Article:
As discussed in How we picked, slat support is important. Casper’s Jeff Chapin shared with us his preferences (¾-inch-thick hardwood, minimal knots, 3-inch spacing), and the specific formula for thickness, width, and spacing that his company used in creating Casper’s foundation. That formula gave us a sense of how frames compared with one another (but since it’s from just one mattress maker, we didn’t use it as a primary factor in rating each frame). Given what we know about Casper’s foundation, though, we recommend it if you’re looking for a traditional frame/box/mattress setup.
After comparing each assembled bed frame, as well as everything it took to buy them—money, time, and effort—we arrived at our picks.
The Zinus Quick Snap 14 Inch Platform Bed Frame is the best and most convenient simple bed frame you can buy for your mattress. Thanks to its slats and middle support rail, it provides much more support than other frames at this price. The slightly textured slats also do a better job of keeping the mattress from slipping. The Quick Snap is by far the easiest bed frame to assemble and disassemble we’ve seen. It looks more like actual furniture than other inexpensive frames, and it has mounting holes for a standard headboard, which is not a given for a build-it-yourself frame. You also can’t beat the price, and it should arrive in a week or less for customers in most of the US.
The slats on the Quick Snap frame are spaced 2½ inches apart, and Velcro straps that stick to the frame sides hold them together in a roll. Although the ½-inch-thick slats are not as thick as the ¾-inch recommendation we got from Casper’s engineer, when that thickness is combined with their nearly 3-inch width and 2½-inch spacing, they provide more support than those of any frame we considered in this price range, and the reviews bear out their durability. Supporting those slats in the center is a thick steel beam held up on an also-thick leg. We put a 10-inch foam mattress on the Quick Snap and did some light jump-ons and 190-pound body slams, and the Quick Snap held firm. Plastic pads on the bottom of all the feet prevent damage to floors, in the rare event the frame does shift around.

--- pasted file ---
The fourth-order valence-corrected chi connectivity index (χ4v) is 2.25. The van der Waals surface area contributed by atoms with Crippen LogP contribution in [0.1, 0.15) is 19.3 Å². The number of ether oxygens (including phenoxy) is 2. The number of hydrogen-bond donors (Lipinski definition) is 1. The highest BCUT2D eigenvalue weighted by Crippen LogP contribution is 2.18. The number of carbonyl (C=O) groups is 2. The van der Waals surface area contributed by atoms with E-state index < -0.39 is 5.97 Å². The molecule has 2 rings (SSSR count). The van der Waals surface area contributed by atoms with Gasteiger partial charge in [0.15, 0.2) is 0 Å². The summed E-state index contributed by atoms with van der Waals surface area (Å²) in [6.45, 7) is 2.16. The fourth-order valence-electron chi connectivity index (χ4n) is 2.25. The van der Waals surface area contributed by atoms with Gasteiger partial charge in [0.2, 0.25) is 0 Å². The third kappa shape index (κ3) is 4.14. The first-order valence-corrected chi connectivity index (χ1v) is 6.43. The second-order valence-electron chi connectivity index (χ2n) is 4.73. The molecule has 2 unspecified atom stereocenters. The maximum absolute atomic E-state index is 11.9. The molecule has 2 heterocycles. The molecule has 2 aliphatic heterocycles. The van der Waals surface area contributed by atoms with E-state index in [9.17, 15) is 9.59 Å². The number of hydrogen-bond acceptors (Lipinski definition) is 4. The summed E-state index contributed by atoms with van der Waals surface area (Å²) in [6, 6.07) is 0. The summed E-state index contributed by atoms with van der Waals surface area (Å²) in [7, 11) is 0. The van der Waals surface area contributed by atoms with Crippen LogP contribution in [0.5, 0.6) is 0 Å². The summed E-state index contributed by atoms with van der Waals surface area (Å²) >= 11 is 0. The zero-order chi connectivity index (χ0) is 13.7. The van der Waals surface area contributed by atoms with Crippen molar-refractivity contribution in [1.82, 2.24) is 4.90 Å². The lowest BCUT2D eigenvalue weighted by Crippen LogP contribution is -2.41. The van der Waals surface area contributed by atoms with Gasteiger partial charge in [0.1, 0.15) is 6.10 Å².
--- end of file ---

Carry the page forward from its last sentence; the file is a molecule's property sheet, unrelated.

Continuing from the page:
Our mattress stayed in place fairly well with just its own weight and some light resistance from the wood grain. Other frames with smooth-top wood made the mattress slide more inside the frame. Zinus provides sticky tape to prevent mattress sliding, but we didn’t find it necessary. Rotating your mattress every three to six months is a good habit, and tape makes that task messier.
In our tests, assembling the Quick Snap took very little time—about 20 minutes the first time, including unpacking everything from the box, and five minutes for reassembly. Buyers aged 17 and 73 praise its easy setup in Amazon reviews. Most other mattresses (besides our picks) took the better part of an hour to build, involved dozens of uncomfortable back and knee bends, and required bolts and screws that wanted to get dropped and lost. The Quick Snap has one bolt and comes with a rubber mallet. You line up the sides and the center rail, join them at the corners with a few mallet whacks, unfurl the slats onto the Velcro-lined sides, and you’re done.
Disassembling the frame for a move is just as easy: Peel off the slats, unscrew the center leg, and tap the sides up and out of their joints. Most other frames we tested require far more effort to take apart, and involve a lot of small bolts and pieces that are easy to lose and hard to replace.
The Quick Snap looks modern and inoffensive. The metal legs are square and wide, and painted a matte dark brown that works with a lot of color schemes. Most frames under $150, in contrast, consist of simple brackets of black metal with thin legs. You can attach a standard headboard to the Quick Snap with the two standard mounting holes drilled into the sides of the top brackets. Not all first-time bed buyers know that you don’t have to buy a whole bed to get an upholstered-headboard look while supporting your mattress. Researching this guide made me wish I had not spent so much (more than $700) on a full bed and had instead purchased a simple frame along with a separate, inexpensive headboard, spending the difference on good sheets.
The 14-inch Quick Snap raises your mattress to a 14-inch height, which, deducting the thickness of the frame, allows for 11½ inches of clearance if you want to slide storage totes or other items underneath. That’s a tight fit for our favorite storage container, among other bins around that size. If you need more height under the bed, Zinus makes an 18-inch Quick Snap frame with 16 inches of clearance. For people upgrading from a simple metal frame and box spring, however, the 14-inch frame should unlock a whole new realm of storage.